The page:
Rhodium – 2015’s biggest loser amongst the precious metals
Ruthenium stable, Iridium with moderate changes
Rhodium was at the bottom of the precious metal league in 2015 – which is a big surprise considering the overall economic situation. In comparison to other precious metals, rhodium has one great advantage: The automotive industry is still extremely de-pendent on it since it requires more metal for the production of automotive catalysts, than the mines annually produce. The large buffer of rhodium stems from recycling, which nowadays accounts for approximately 30% of the metal’s total supply. In the light of this, it is hard to understand why rhodium lost almost 50% of its value in 2015. The highest traded price of 1.250 $/oz was recorded in early January, the lowest at 650 $/oz was reached in late December. Hence, rhodium steadily lost value, apart from a few brief exceptions. The first reason was that rhodium no longer managed to generate great confidence amongst investors and ultimately this fact tipped the scales against its favor. Secondly, the large mines self-marketed the metal on a grand scale and this did not exactly foster trust on the part of the consumers. The 5-year average stands at 1,300 $/oz and thus still above the first traded price of the year.
Looking ahead to the first 6 months of 2016 we envisage a range of between 500 $/oz and 750 $/oz. At the low price level, recycling becomes far less attractive and given lower supply, there is subsequently reduced pressure on the price. A newly launched ETF by a large bank could also provide some level of support. Since we are trading on a 12.5-year-low, it is quite conceivable that investors may benefit from this opportunity to enter the market.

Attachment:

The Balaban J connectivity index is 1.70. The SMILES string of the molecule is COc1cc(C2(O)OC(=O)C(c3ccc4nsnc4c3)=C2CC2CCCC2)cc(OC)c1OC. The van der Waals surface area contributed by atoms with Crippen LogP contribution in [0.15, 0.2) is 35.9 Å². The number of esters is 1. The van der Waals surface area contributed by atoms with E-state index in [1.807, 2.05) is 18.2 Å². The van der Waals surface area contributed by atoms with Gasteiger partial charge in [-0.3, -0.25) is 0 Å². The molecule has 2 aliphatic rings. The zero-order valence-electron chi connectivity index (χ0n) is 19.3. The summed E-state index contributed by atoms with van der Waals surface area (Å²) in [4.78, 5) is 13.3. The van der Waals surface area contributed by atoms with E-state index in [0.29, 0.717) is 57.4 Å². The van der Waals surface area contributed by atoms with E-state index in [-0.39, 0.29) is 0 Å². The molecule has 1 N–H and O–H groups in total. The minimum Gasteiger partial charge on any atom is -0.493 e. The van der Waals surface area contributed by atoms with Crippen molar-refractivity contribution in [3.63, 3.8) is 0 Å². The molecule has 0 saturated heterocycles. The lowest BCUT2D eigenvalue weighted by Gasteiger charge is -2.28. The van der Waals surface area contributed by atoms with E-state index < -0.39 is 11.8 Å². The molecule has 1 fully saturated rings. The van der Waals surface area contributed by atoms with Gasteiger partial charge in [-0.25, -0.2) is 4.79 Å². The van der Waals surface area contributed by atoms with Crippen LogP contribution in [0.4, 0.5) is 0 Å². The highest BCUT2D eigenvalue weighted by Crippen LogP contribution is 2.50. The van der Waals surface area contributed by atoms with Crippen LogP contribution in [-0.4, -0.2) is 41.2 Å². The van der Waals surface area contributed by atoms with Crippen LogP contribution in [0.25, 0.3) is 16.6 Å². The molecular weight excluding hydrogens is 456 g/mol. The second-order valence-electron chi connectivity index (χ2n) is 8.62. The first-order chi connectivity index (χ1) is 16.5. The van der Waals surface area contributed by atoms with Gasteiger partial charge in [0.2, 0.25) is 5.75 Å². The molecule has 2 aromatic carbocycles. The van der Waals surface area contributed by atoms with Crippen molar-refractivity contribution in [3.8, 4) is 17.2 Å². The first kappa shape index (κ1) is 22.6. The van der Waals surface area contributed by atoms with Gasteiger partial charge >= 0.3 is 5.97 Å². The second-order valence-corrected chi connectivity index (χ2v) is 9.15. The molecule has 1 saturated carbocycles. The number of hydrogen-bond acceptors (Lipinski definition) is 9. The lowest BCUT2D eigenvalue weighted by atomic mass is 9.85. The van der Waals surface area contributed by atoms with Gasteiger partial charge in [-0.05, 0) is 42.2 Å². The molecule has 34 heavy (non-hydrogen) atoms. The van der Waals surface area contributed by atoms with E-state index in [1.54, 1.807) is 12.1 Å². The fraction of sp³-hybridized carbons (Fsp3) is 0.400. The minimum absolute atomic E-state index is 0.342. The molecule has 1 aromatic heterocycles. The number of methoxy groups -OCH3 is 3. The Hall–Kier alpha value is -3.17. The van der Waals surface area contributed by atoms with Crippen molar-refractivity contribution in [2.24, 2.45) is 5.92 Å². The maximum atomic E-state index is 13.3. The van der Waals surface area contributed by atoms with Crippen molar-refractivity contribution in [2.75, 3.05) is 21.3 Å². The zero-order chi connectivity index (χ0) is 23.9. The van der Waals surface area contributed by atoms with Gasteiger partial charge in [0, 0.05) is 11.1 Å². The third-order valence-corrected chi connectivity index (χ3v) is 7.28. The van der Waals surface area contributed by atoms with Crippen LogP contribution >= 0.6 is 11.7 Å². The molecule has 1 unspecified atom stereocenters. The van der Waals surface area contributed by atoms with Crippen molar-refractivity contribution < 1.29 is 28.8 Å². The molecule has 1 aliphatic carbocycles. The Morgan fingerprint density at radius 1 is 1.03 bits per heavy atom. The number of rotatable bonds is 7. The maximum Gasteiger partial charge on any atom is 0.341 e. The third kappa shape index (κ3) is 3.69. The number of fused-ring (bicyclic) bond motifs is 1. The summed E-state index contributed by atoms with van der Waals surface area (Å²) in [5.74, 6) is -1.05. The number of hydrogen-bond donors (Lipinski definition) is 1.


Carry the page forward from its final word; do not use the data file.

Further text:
The robust automotive industry and the prevailing strong demand from the chemical and glass industries also lead us to believe that the rhodium price will soon bottom out. The mining industry has certainly experienced one of the most difficult years in its history. Everything possible is being done to prevent the price decline, including measures that are not always pleasant.
Ruthenium was unfortunately yet another metal, which did not experienced its heyday in 2015. Once again, we have a metal that is highly dependent on one particular industry, in this instance the electronics industry. Steadily improving recycling processes have enabled significant yields in this field. But demand also remains very high based on the increasing need for data storage. The requirements from other industrial sectors also using ruthenium, such as the chemical and electrochemical industries, are robust, but regrettably, the volumes are too low to have any major influence on the price. The price curve ran analogous to rhodium: The highest price (60 $/oz) was noted at the beginning of the year and the lowest (42 $/oz) at the end. For the coming months, we foresee only marginal movement and little potential. We expect the prices to range in a narrow band between 32 $/oz and 47 $/oz.
Iridium was the only "minor" PGM with a more volatile price, but in fact, the absolute changes were more moderate. The highest level was reached with 580 $/oz and the lowest with 500 $/oz. Yet the smallest of all precious metals has the widest range of applications: Chemical and electrochemical products, spark plugs, medical technology and crucibles for the semiconductor industry are responsible for a major share of the consumption. We anticipate that demand will remain stable among these consumers. Looking ahead, we envisage a price range of between 490 $/oz and 570 $/oz for the next 6 months.